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Editor’s Note: Peeling Off the Labels

Labels help define nearly everything in our lives, but they can do just as much harm as good.

The January 2024 issue of Mix.
The January 2024 issue of Mix.

Though very few will admit it, each and every one of us, all day and every day, attach labels to the people, places and things that make up our own private world. Ninety-nine percent of the time, this process is unconscious and autonomic, like breathing or the movement of muscles, and it’s harmless. Labels simply provide a means by which we navigate the world—a tiger might be labeled a threat, same as a smell might be deemed alluring or the sound of fingernails drawn slowly across a chalkboard painful. These types of labels, unconsciously tucked away in the brain, are good. They are part of a vast biofeedback system based on objective recognition and causal response. They’re necessary—and they carry no judgment.

In our private lives, most of the labels we attach to people, places, things, and even ideas are relatively harmless. A neighbor might be labeled “conservative” or “liberal,” same as a pending piece of tax legislation in the U.S. Senate. An older aunt who only visits at Thanksgiving, smelling like mothballs and alcohol and giggling at odd times, might become known forever more as “eccentric,” while the newborn who never makes a noise is considered a “good baby.” The 60-year-old woman who lives alone down the street, with an overgrown, weed-riddled yard of aging shade trees that keep the entire property in the dark, might live the rest of her life not knowing that three generations of neighbors had dubbed her the “cat lady.” Still, it’s relatively benign in the grand scheme of things.

It’s when we venture further out into the public arena that the act of assigning labels starts to have the potential to do harm. A shy 12-year-old boy who does well in science is considered a “nerd,” a young woman with severe dyslexia is teased, perhaps called “dumb,” because she has a hard time reading in front of the class, or a freshman on the basketball team is labeled a troublemaker for all four years by faculty and coaches alike, without consideration that he has been shuffled between 10 to 12 foster homes in his brief 15 years on the planet, or that he’s an incredible painter and getting an A in art.

This is when labels start to come with judgment, and not just when they involve people. A neighborhood downtown that is labeled “urban,” means something very different to a potential homebuyer than a bordering neighborhood that realtors have decided to refer to as “gentrified,” or “up and coming.” A “loft” evokes a different image than a “condo.” And a “Clean Forest Initiative,” pretty as it sounds, might actually involve loggers and the clear-cutting of old-growth trees. If you don’t take the time to look beneath the surface and find out more about the whole person or the whole story, labels have the power to both harm and deceive.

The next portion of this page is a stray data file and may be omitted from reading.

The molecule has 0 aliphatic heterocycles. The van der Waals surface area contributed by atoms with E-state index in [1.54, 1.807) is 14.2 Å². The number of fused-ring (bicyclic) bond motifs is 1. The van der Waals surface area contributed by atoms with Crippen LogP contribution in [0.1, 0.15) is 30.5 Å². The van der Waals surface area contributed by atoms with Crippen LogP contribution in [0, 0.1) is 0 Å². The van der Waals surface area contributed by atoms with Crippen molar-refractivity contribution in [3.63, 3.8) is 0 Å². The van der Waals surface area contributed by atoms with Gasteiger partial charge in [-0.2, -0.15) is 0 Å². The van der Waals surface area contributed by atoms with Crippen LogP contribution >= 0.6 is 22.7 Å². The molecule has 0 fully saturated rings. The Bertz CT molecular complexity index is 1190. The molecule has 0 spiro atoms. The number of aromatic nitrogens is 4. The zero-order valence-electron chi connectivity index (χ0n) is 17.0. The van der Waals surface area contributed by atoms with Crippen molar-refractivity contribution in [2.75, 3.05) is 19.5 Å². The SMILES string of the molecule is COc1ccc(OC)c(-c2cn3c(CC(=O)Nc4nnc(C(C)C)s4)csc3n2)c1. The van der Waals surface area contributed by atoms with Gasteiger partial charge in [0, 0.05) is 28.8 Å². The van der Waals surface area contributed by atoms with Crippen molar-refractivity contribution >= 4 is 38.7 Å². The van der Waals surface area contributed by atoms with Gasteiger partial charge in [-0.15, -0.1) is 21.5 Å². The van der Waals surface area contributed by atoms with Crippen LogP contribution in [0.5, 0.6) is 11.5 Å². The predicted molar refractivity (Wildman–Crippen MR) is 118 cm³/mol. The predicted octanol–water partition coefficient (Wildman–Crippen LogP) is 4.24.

Look at what happened in our own industry. With one throwaway comment from a London stage about then-President George W. Bush, lasting no more than 5 seconds, the Dixie Chicks were branded as traitors, communists, and a whole lot worse. In one night, their career, which had been riding a peak, was over. In the documentary Miss Americana, Taylor Swift talks openly about the agonizing struggles she went through in trying to shed the “good girl” label that had been drilled so deep into her psyche by the country music industry that at first she didn’t know how to speak out for what she believed in and simply be herself.

All that being said, I can’t imagine how this month’s cover star, two-time Grammy-winning Producer of the Year Jack Antonoff, deals with the bloggers, critics, anti-fans and strangers who toss labels at him like candy, in social media and in old-school publications—everything from “fraud” to “genius,” from “Savior of Pop” to “Destroyer of Pop,” from “producer on a meteoric rise” to “hitmaker who has lost his touch.” None of it bothers him, Antonoff says. Sometimes he just laughs. Sometimes he counters by shocking them with a tune. He’s been thinking about music nonstop for most of his life, before even picking up a guitar at age 12 and writing his first song.

I don’t pretend to know Jack Antonoff. I did my research, watched some interviews and clips, listened to his music, and then we talked for an hour by phone. He doesn’t seem like he’s bent on destruction, and there’s nothing mediocre about him. He seems to know who he is at this point in life, and he’s comfortable in his own skin. There was no rock-star ego. He looks and acts like someone you would want to hang out with.

Near the end of our conversation, I brought up a New York Times op-ed piece written by Jeff Tweedy a month earlier, titled “I Thought I Hated Pop Music; ‘Dancing Queen’ Changed My Mind.” In it, Tweedy talks about growing up punk in Chicago, where teens would often find identity through hating something else, typically a music genre. Foreigner fans had big combs in their pockets, and ABBA fans were simply idiots. By the end of the essay, Tweedy is in deep lament for the 35 years he lost when he could have been playing ‘Dancing Queen’ at least once a day.

Antonoff’s response? “‘Dancing Queen’ is such a great f—ing song!”

—Tom Kenny, Co-Editor